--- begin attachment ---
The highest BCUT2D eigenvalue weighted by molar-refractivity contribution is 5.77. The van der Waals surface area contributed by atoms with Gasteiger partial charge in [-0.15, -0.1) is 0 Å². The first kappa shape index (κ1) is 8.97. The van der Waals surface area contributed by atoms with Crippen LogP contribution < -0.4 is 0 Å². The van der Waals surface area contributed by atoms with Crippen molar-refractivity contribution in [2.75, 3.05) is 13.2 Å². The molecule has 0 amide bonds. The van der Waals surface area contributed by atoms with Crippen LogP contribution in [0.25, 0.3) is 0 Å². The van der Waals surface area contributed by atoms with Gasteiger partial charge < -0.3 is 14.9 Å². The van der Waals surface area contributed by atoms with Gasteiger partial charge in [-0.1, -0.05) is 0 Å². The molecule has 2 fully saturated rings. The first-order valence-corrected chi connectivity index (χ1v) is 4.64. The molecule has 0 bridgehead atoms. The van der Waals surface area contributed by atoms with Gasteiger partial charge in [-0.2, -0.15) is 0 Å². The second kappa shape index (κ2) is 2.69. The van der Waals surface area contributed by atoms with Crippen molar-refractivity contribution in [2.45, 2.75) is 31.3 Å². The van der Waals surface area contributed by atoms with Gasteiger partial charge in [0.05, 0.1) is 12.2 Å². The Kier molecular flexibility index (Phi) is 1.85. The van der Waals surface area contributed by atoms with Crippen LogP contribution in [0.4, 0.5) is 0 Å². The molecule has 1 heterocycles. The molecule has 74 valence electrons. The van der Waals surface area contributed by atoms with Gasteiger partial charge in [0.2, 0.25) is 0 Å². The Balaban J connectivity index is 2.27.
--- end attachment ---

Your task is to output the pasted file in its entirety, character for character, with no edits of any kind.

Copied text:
The highest BCUT2D eigenvalue weighted by molar-refractivity contribution is 5.77. The van der Waals surface area contributed by atoms with Gasteiger partial charge in [-0.15, -0.1) is 0 Å². The first kappa shape index (κ1) is 8.97. The van der Waals surface area contributed by atoms with Crippen LogP contribution < -0.4 is 0 Å². The van der Waals surface area contributed by atoms with Crippen molar-refractivity contribution in [2.75, 3.05) is 13.2 Å². The molecule has 0 amide bonds. The van der Waals surface area contributed by atoms with Crippen LogP contribution in [0.25, 0.3) is 0 Å². The van der Waals surface area contributed by atoms with Gasteiger partial charge < -0.3 is 14.9 Å². The van der Waals surface area contributed by atoms with Gasteiger partial charge in [-0.1, -0.05) is 0 Å². The molecule has 2 fully saturated rings. The first-order valence-corrected chi connectivity index (χ1v) is 4.64. The molecule has 0 bridgehead atoms. The van der Waals surface area contributed by atoms with Gasteiger partial charge in [-0.2, -0.15) is 0 Å². The second kappa shape index (κ2) is 2.69. The van der Waals surface area contributed by atoms with Crippen molar-refractivity contribution in [2.45, 2.75) is 31.3 Å². The van der Waals surface area contributed by atoms with Gasteiger partial charge in [0.05, 0.1) is 12.2 Å². The Kier molecular flexibility index (Phi) is 1.85. The van der Waals surface area contributed by atoms with Crippen LogP contribution in [0.4, 0.5) is 0 Å². The molecule has 1 heterocycles. The molecule has 74 valence electrons. The van der Waals surface area contributed by atoms with Gasteiger partial charge in [0.2, 0.25) is 0 Å². The Balaban J connectivity index is 2.27.